Originally published on Thu March 29, 2012 8:28 pm
The number of children diagnosed with autism jumped 23 percent between 2006 and 2008, according to the latest federal estimate.
Now, 1 in 88 children has been diagnosed with autism, according to figures from the Centers for Disease Control and Prevention.
The rapid rise prompted calls to declare the developmental disorder an epidemic. "This is a national emergency in need of a national plan," Mark Roithmayr, president of the advocacy group Autism Speaks, said at a CDC media briefing Thursday.
From a young age, Fletcher Wortmann spent countless hours absorbed by his obsessions. In third grade, he became consumed with the idea that every nonwater substance on the planet would soon freeze. He spent hours laying plans for how he and his family would survive. Over and over, he replayed an imagined apocalypse.
Though he wouldn't be diagnosed until many years later, in retrospect Wortmann realizes the episode marked his "first full-blown bout" with obsessive-compulsive disorder.
Originally published on Thu March 29, 2012 12:04 pm
If you find an injured bird in your back yard, do you know who to call? The Boulder, Colo., group Animal Watch has developed a free iPhone and iPad application and a website called AnimalHelpNow designed to assist with such an emergency. The app and site only work for locations in Colorado, but its developers hope to expand the program nationally.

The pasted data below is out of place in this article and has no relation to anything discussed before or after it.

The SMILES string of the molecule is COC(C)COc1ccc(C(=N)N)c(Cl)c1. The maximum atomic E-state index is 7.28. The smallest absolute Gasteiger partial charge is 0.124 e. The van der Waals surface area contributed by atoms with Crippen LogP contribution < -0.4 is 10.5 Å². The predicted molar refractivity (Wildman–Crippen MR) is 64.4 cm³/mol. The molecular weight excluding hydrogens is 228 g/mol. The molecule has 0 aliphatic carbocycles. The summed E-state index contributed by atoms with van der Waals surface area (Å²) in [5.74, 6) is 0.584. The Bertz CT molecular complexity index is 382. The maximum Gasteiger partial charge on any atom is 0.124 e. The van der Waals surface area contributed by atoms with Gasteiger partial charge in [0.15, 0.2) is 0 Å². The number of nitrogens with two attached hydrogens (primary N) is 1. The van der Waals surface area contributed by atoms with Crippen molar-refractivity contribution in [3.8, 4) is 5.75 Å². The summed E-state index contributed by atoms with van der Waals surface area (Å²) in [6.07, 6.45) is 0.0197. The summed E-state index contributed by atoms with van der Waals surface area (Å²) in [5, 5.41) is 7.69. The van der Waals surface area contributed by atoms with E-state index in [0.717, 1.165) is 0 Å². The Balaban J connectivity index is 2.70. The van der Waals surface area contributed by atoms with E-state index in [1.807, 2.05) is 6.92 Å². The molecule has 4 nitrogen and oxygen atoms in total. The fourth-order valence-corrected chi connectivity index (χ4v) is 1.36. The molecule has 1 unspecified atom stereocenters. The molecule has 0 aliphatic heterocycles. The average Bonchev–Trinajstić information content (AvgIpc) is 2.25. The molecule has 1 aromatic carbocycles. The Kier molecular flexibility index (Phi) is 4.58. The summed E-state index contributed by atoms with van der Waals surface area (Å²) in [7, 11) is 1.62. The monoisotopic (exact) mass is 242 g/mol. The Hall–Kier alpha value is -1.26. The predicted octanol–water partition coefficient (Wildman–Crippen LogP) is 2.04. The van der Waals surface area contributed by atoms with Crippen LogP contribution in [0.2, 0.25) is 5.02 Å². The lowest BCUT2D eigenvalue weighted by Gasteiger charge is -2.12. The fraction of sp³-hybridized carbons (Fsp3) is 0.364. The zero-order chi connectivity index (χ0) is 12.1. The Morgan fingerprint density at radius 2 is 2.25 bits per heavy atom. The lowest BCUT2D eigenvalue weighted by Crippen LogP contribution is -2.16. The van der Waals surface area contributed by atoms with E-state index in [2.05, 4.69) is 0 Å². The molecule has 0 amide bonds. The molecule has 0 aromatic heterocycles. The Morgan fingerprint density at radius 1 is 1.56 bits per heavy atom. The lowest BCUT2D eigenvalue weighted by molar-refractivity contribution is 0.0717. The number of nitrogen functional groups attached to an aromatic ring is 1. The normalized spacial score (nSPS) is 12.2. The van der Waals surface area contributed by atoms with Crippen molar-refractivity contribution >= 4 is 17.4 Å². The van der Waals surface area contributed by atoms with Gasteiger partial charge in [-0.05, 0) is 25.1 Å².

This is TALK OF THE NATION. I'm Neal Conan in Washington. All this week, the U.S. SUPREME COURT commanded the nation's attention through three days of oral arguments on what may well be its most important case in decades.
The court's ruling could affect the lives of millions, redefine the role and limits of the federal government, and change the character of the 2012 election. We don't expect to know how the justices will rule until late June, but that doesn't stop journalists and legal experts from reading between the lines.
Everyone loves to hate riding the bus — passengers complain about cleanliness, overcrowding, timeliness and inefficiency. In a piece for Salon.com, writer Will Doig argues that disliking the bus is "practically an American pastime," but buses are key to improving mass transit. Doig thinks that rather than spending money on expensive new systems like light rail or streetcars, cities should focus on making buses better.
The Louisville Cardinals will face the University of Kentucky Wildcats in the Final Four of the 2012 men's NCAA tournament. The long-time rivalry between these two Kentucky teams is just one example of conflicting team loyalties that can divide families, friends and neighbors for generations.